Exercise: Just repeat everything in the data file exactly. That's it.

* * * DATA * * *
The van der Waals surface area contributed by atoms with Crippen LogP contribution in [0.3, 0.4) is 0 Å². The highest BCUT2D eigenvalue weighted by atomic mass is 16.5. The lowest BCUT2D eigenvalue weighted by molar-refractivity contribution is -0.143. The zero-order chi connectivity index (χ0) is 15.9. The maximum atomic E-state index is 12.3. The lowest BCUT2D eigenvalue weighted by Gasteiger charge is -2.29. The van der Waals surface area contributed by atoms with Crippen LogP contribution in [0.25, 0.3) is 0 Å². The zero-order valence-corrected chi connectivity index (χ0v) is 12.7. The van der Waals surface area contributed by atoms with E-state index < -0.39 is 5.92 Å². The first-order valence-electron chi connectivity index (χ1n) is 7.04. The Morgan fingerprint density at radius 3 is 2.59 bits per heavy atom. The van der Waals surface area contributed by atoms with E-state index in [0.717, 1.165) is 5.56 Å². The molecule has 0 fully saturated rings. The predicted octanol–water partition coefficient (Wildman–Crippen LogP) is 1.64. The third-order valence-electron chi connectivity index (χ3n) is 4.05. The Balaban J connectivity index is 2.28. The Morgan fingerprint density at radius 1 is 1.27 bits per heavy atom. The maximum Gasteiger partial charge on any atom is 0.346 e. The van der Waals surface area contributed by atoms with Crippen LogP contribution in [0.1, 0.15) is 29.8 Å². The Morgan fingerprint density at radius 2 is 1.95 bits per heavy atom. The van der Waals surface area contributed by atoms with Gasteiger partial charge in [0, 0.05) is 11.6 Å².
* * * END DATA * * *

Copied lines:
The van der Waals surface area contributed by atoms with Crippen LogP contribution in [0.3, 0.4) is 0 Å². The highest BCUT2D eigenvalue weighted by atomic mass is 16.5. The lowest BCUT2D eigenvalue weighted by molar-refractivity contribution is -0.143. The zero-order chi connectivity index (χ0) is 15.9. The maximum atomic E-state index is 12.3. The lowest BCUT2D eigenvalue weighted by Gasteiger charge is -2.29. The van der Waals surface area contributed by atoms with Crippen LogP contribution in [0.25, 0.3) is 0 Å². The zero-order valence-corrected chi connectivity index (χ0v) is 12.7. The van der Waals surface area contributed by atoms with E-state index < -0.39 is 5.92 Å². The first-order valence-electron chi connectivity index (χ1n) is 7.04. The Morgan fingerprint density at radius 3 is 2.59 bits per heavy atom. The van der Waals surface area contributed by atoms with E-state index in [0.717, 1.165) is 5.56 Å². The molecule has 0 fully saturated rings. The predicted octanol–water partition coefficient (Wildman–Crippen LogP) is 1.64. The third-order valence-electron chi connectivity index (χ3n) is 4.05. The Balaban J connectivity index is 2.28. The Morgan fingerprint density at radius 1 is 1.27 bits per heavy atom. The maximum Gasteiger partial charge on any atom is 0.346 e. The van der Waals surface area contributed by atoms with Crippen LogP contribution in [0.1, 0.15) is 29.8 Å². The Morgan fingerprint density at radius 2 is 1.95 bits per heavy atom. The van der Waals surface area contributed by atoms with Gasteiger partial charge in [0, 0.05) is 11.6 Å².